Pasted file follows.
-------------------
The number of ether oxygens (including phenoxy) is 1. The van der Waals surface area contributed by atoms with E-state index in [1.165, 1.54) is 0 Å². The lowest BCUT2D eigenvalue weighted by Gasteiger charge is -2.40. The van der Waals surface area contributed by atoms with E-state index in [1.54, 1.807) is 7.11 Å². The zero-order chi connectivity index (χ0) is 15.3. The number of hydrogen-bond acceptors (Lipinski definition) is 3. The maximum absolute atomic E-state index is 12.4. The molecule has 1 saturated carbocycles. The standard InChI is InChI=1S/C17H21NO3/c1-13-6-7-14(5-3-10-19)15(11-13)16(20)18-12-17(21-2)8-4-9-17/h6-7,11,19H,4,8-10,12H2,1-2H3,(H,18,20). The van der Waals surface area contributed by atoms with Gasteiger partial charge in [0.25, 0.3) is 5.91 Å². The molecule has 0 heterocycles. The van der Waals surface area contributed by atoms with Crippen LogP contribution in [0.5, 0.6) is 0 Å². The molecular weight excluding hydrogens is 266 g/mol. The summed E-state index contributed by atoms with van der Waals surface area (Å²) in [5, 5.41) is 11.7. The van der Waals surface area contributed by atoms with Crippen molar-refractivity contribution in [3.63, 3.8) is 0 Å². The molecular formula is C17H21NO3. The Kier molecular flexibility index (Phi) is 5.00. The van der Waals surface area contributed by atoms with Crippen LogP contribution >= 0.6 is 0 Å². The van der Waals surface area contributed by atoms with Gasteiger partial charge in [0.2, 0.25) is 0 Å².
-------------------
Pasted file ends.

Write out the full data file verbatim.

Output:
The number of ether oxygens (including phenoxy) is 1. The van der Waals surface area contributed by atoms with E-state index in [1.165, 1.54) is 0 Å². The lowest BCUT2D eigenvalue weighted by Gasteiger charge is -2.40. The van der Waals surface area contributed by atoms with E-state index in [1.54, 1.807) is 7.11 Å². The zero-order chi connectivity index (χ0) is 15.3. The number of hydrogen-bond acceptors (Lipinski definition) is 3. The maximum absolute atomic E-state index is 12.4. The molecule has 1 saturated carbocycles. The standard InChI is InChI=1S/C17H21NO3/c1-13-6-7-14(5-3-10-19)15(11-13)16(20)18-12-17(21-2)8-4-9-17/h6-7,11,19H,4,8-10,12H2,1-2H3,(H,18,20). The van der Waals surface area contributed by atoms with Gasteiger partial charge in [0.25, 0.3) is 5.91 Å². The molecule has 0 heterocycles. The van der Waals surface area contributed by atoms with Crippen LogP contribution in [0.5, 0.6) is 0 Å². The molecular weight excluding hydrogens is 266 g/mol. The summed E-state index contributed by atoms with van der Waals surface area (Å²) in [5, 5.41) is 11.7. The van der Waals surface area contributed by atoms with Crippen molar-refractivity contribution in [3.63, 3.8) is 0 Å². The molecular formula is C17H21NO3. The Kier molecular flexibility index (Phi) is 5.00. The van der Waals surface area contributed by atoms with Crippen LogP contribution >= 0.6 is 0 Å². The van der Waals surface area contributed by atoms with Gasteiger partial charge in [0.2, 0.25) is 0 Å².